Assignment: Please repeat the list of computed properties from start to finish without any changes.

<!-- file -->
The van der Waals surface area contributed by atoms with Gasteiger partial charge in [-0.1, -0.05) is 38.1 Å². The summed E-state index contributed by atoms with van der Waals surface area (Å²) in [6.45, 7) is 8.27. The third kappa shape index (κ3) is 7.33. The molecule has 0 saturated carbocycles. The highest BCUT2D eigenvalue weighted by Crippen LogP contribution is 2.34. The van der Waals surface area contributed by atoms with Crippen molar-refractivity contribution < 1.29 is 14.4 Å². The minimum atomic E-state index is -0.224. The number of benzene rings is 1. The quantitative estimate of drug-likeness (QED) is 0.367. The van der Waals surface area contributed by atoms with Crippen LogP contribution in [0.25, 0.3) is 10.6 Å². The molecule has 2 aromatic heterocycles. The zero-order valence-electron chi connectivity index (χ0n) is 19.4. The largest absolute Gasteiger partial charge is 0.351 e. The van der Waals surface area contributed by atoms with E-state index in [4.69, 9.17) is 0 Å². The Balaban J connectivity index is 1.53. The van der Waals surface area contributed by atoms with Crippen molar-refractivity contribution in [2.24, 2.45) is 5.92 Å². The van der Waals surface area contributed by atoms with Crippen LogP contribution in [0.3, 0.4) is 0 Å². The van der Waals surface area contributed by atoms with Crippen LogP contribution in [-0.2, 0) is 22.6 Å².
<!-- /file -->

The van der Waals surface area contributed by atoms with Gasteiger partial charge in [-0.1, -0.05) is 38.1 Å². The summed E-state index contributed by atoms with van der Waals surface area (Å²) in [6.45, 7) is 8.27. The third kappa shape index (κ3) is 7.33. The molecule has 0 saturated carbocycles. The highest BCUT2D eigenvalue weighted by Crippen LogP contribution is 2.34. The van der Waals surface area contributed by atoms with Crippen molar-refractivity contribution < 1.29 is 14.4 Å². The minimum atomic E-state index is -0.224. The number of benzene rings is 1. The quantitative estimate of drug-likeness (QED) is 0.367. The van der Waals surface area contributed by atoms with Crippen LogP contribution in [0.25, 0.3) is 10.6 Å². The molecule has 2 aromatic heterocycles. The zero-order valence-electron chi connectivity index (χ0n) is 19.4. The largest absolute Gasteiger partial charge is 0.351 e. The van der Waals surface area contributed by atoms with E-state index in [4.69, 9.17) is 0 Å². The Balaban J connectivity index is 1.53. The van der Waals surface area contributed by atoms with Crippen molar-refractivity contribution in [2.24, 2.45) is 5.92 Å². The van der Waals surface area contributed by atoms with Crippen LogP contribution in [0.3, 0.4) is 0 Å². The van der Waals surface area contributed by atoms with Crippen LogP contribution in [-0.2, 0) is 22.6 Å².